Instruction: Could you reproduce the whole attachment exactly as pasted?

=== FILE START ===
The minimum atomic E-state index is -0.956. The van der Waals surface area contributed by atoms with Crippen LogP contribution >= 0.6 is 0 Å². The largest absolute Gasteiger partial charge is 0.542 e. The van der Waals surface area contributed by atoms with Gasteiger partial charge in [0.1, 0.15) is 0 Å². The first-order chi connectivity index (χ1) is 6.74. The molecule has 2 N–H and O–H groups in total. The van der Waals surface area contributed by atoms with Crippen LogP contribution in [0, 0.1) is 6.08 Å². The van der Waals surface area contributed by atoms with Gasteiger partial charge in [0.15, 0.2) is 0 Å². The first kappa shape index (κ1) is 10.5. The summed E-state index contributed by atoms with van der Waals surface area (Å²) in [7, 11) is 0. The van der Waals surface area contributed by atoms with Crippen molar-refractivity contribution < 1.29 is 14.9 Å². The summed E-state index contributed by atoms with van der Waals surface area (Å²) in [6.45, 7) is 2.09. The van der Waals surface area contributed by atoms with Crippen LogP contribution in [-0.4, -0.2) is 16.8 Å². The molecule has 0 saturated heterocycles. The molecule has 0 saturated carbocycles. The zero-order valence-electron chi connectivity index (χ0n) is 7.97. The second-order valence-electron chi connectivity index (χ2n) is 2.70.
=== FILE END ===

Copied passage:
The minimum atomic E-state index is -0.956. The van der Waals surface area contributed by atoms with Crippen LogP contribution >= 0.6 is 0 Å². The largest absolute Gasteiger partial charge is 0.542 e. The van der Waals surface area contributed by atoms with Gasteiger partial charge in [0.1, 0.15) is 0 Å². The first-order chi connectivity index (χ1) is 6.74. The molecule has 2 N–H and O–H groups in total. The van der Waals surface area contributed by atoms with Crippen LogP contribution in [0, 0.1) is 6.08 Å². The van der Waals surface area contributed by atoms with Gasteiger partial charge in [0.15, 0.2) is 0 Å². The first kappa shape index (κ1) is 10.5. The summed E-state index contributed by atoms with van der Waals surface area (Å²) in [7, 11) is 0. The van der Waals surface area contributed by atoms with Crippen molar-refractivity contribution < 1.29 is 14.9 Å². The summed E-state index contributed by atoms with van der Waals surface area (Å²) in [6.45, 7) is 2.09. The van der Waals surface area contributed by atoms with Crippen LogP contribution in [-0.4, -0.2) is 16.8 Å². The molecule has 0 saturated heterocycles. The molecule has 0 saturated carbocycles. The zero-order valence-electron chi connectivity index (χ0n) is 7.97. The second-order valence-electron chi connectivity index (χ2n) is 2.70.